Is interiority a new word? The squiggly red line beneath it suggests that it might be. A quick search informs me, whether new or not, that interiority exists both as a concept and practice in literary circles. Literary agent, Mary Kole defines it “as a character’s thoughts, feelings, reactions, and inner struggles, and how we access them, whether it’s in first person or third, a picture book or a YA novel.” She further counsels would-be authors:

You are telling a story because you want readers to experience it. There is no better way to define interiority. …

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I keep trying to start the same essay. And I kinda hate it. Not the essay, but the trying which Ross Gay tells me is the origin of the word, from the French essai, to try. But it’s maybe not even the trying so much as the feeling prodded to try. Again and again and again. I’m annoyed, restless and irritable. Why? Because it’s history. Again. Fricking history banging on my door again, yelling “You awake? You up yet?”

I hate this.

In the next-to-last essay in my book, Care At The Core (2019), I tried to make peace with…

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In light of recent events, I did what many digital citizens would do: I wrote a thread on Twitter.

There are lots of pieces to this and I doubt that I can bring them together again more concisely than in this thread but there are a couple of points I would like to add. Including a related tweet:

A dear friend sent me a recent article in The Atlantic that expresses some of my concerns about the distinct ways in which women are impacted by the pandemic. As a title, “The Coronavirus…

It’s a very recent trend in my reading life that I move through some books with pencil or pen in hand. For a long time, it felt taboo to mark up a book with my own notes and underscoring. Of the many books on my shelves, only very few have marks in them. Instead there may be a few dog ears in the pages or natural breaks in the spine which reveal where I’ve returned to a particular passage often. …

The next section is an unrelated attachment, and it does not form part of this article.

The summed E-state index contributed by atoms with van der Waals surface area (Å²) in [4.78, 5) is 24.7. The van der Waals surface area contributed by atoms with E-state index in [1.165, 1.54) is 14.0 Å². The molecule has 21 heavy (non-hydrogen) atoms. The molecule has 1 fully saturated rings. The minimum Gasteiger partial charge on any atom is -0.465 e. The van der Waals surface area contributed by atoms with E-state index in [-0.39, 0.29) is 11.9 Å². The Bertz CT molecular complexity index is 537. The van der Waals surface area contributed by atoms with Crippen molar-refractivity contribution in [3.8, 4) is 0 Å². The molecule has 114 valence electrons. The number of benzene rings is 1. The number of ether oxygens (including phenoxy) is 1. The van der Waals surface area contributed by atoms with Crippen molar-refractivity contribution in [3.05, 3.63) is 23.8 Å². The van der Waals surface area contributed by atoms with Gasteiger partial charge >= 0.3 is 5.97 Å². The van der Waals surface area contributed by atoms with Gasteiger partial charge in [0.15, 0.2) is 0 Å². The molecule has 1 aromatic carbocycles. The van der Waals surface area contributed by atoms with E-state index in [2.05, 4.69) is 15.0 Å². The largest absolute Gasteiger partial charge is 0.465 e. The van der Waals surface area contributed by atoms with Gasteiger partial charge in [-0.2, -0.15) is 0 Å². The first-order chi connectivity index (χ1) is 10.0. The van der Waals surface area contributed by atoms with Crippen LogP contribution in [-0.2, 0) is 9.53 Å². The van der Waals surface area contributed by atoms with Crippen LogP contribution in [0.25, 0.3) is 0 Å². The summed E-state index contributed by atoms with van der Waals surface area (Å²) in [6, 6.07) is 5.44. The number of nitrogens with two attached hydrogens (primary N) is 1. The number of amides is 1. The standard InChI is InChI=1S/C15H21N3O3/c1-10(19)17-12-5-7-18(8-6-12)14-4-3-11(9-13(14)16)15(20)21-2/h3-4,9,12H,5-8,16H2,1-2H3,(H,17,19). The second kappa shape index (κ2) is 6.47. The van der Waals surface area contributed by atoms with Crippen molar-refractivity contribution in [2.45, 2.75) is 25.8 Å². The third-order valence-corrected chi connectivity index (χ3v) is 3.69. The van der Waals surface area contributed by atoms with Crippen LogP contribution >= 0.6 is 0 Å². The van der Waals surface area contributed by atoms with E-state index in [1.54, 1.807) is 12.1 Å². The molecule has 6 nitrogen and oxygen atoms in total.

I have written before that I believe you can write your way out of ignorance. That constitutes both a hope and an excuse. Because I keep. on. writing. I am compelled and I respond. It’s 3am, it’s 5am, it’s 10pm, it’s midnight. There’s the screen, the blinking cursor, that damn insistence that even if I don’t know exactly which words I will need, tossing them up on a screen will provide at least a temporary relief.

Of course, the need to write bubbles up as a way to make sense; a way to understand what I’m reading. I want to…

Miraculously, I have been given the gift of time. A few days to myself which I have used in large part to read, think, exercise, write and sleep. Not gonna lie, the experience has been luxurious in every sense of the word. For the first time in a very long while I got to read whole books in a very short span. One of those books is a collection of essays by advice columnist and former TV critic, Heather Havrilesky: What If This Were Enough?

As usual, my writing space is beginning to shrink between growing stacks of books on either side of my laptop. Distinct about this particular set of books is that each author tells a form of historical truth about social and economic stratification in a country that claims to uphold the freedom and general welfare of its citizens. In a year I have determined to invest specifically in learning more history, these books offer me entry points that pierce and deflate the mythological American History I grew up with in school.

Professor Carol Anderson’s White Rage shook me the first time…

It happens with surprising regularity that an essay crosses my path and boom! I am smitten. I want to drop everything and call up all my friends who read, stop the world and take time for all these carefully crafted thoughts. Usually the best I can do, however, is repeat my awe several times via Twitter and hope for the best. But that doesn’t account for the many ways specific essays continue to work on and in me after I have dared to close the tab.

We live in a time of accelerated transitoriness. We cannot, dare not, dwell upon…

Several weeks ago I was struck by a question that felt urgent and necessary. The question arose after reading a thread of tweets in response to an article in the New York Times. Essentially, a white parent elaborated on her duty and commitment to raise her white children to identify racist behaviors and to interrupt the logic behind them wherever possible. In reading the thread, I felt grateful for this individual’s clarity of purpose and it made me wonder more generally about how white parents in the United States, take up the task of educating their children in a distinctly…

Caught listening. Photo credit: ©Alexandra Thompson

Here are some things I know about listening: It is a choice. It’s a skill that requires practice. Most people believe they are better at it than they actually are. The act of listening involves more than hearing sounds; it requires thinking and feeling in order to be effective in communicating with others.

What I have learned about listening is that it is hard to contain our emotional reactivity if we don’t like the message we’re receiving. How well or how poorly we listen often reflects the value we place on the messenger in a given context. …

Sherri Spelic

Leadership Coach, Educator, Workshop presenter & facilitator, avid reader & writer @ home on the edge of the alps. Publisher of "Identity, Education and Power"

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